CAIRO: A total of 18,440 tourists had visited museums across Egypt in June 2015, head of the museums section at the antiquities ministry Elham Salah told Youm7 Tuesday.
The number of Arabs and Egyptian who visited Egypt’s museums in June reached 49,000, Salah said, adding that revenues from the entrance fees paid by Egyptian, Arab and foreign visitors to the museum in June exceeded 18 million EGP ($2.4m.)
Figures of last months were not available for comparison but Salah said though the figures are rising month after month but “they are still way behind proceeds achieved before Egypt’s 2011 uprising that toppled Hosni Mubarak.”
“For example, in November 2010, proceeds from museum and archaeological tickets sales reached 15 million EGP compared to 4.5 million EGP in November 2012,” Salah added.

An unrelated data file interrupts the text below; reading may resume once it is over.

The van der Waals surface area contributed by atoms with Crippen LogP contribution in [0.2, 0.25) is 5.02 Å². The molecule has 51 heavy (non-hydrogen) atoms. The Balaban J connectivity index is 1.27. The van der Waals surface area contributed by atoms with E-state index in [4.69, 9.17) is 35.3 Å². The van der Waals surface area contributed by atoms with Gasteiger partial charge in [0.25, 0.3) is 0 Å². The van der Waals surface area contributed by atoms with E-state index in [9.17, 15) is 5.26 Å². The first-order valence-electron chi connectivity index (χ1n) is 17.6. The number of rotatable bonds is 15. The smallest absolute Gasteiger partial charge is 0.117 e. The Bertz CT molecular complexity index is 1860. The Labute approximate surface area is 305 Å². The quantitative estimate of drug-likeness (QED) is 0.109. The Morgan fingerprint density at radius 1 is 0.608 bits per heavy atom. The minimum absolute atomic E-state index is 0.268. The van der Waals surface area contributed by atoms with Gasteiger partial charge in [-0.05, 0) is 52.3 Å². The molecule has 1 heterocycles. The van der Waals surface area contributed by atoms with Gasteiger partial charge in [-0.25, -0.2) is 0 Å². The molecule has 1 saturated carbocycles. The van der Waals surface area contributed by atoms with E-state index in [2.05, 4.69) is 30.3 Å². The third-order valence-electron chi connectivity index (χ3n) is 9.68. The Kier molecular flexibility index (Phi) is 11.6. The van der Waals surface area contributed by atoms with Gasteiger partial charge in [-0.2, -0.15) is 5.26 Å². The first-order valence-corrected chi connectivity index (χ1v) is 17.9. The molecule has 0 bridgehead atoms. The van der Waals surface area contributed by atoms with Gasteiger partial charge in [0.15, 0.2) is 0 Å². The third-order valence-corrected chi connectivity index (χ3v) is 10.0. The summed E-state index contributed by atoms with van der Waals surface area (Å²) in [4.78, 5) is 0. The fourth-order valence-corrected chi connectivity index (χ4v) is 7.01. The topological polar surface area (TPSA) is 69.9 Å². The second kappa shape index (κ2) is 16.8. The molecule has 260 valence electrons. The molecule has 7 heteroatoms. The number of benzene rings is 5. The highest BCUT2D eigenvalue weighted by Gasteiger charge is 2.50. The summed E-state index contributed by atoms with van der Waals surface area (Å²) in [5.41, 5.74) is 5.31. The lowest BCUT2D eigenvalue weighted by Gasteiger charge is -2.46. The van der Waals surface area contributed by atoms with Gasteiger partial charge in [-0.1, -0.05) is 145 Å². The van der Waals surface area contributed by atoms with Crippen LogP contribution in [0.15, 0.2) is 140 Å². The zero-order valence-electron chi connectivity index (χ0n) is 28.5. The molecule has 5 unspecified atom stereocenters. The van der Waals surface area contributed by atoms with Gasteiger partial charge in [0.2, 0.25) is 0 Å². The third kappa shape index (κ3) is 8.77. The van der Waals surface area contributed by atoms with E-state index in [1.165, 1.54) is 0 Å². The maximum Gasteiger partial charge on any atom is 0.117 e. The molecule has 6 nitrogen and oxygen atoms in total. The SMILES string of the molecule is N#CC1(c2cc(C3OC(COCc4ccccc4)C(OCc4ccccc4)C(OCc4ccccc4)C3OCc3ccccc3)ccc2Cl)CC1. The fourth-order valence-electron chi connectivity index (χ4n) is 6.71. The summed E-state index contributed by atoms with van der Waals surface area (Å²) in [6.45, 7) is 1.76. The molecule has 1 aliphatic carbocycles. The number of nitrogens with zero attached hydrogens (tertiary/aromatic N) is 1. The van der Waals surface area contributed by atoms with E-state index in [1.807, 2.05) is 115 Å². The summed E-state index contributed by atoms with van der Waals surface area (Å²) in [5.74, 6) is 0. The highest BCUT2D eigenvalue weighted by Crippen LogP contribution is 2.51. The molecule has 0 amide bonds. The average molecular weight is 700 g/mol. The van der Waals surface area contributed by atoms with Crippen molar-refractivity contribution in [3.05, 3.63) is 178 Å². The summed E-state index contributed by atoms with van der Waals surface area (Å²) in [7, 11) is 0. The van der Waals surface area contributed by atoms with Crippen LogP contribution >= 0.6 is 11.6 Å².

Revenues from tourism, comprising 11.3 percent of Egypt’s gross domestic product (GDP), witnessed a sharp decline in the aftermath of the political instability following the 2011 uprising.
“The Ministry of Antiquities has been encountering financial problems with its total debt, which rose to 2.8 billion EGP due to the sharp decrease in its revenues,” said Antiquities Minister Mamdouh el-Damaty in a statement in June.
Entrance fees paid by tourists visiting museums and archaeological sites along with overseas exhibitions of Egyptian rare artifacts represent the ministry’s main source of income, said Salah.
According to Damaty, the ministry’s revenues during the 2013/2014 fiscal year reached only 125 million EGP compared to 3 billion EGP during the 2009/2010 fiscal year.
Damaty said the ministry is currently engaged in restoration and maintenance projects of over seventy archaeological sites and museum across the country and that it is “facing difficulties to resume these projects.”
In 2010, which was the peak of Egyptian tourism during the past two decades, 14.7 million tourists visited the country and spent 98.5 billion EGP in revenue, according to the 2011 report of the National Accounts Division of the Ministry of Tourism.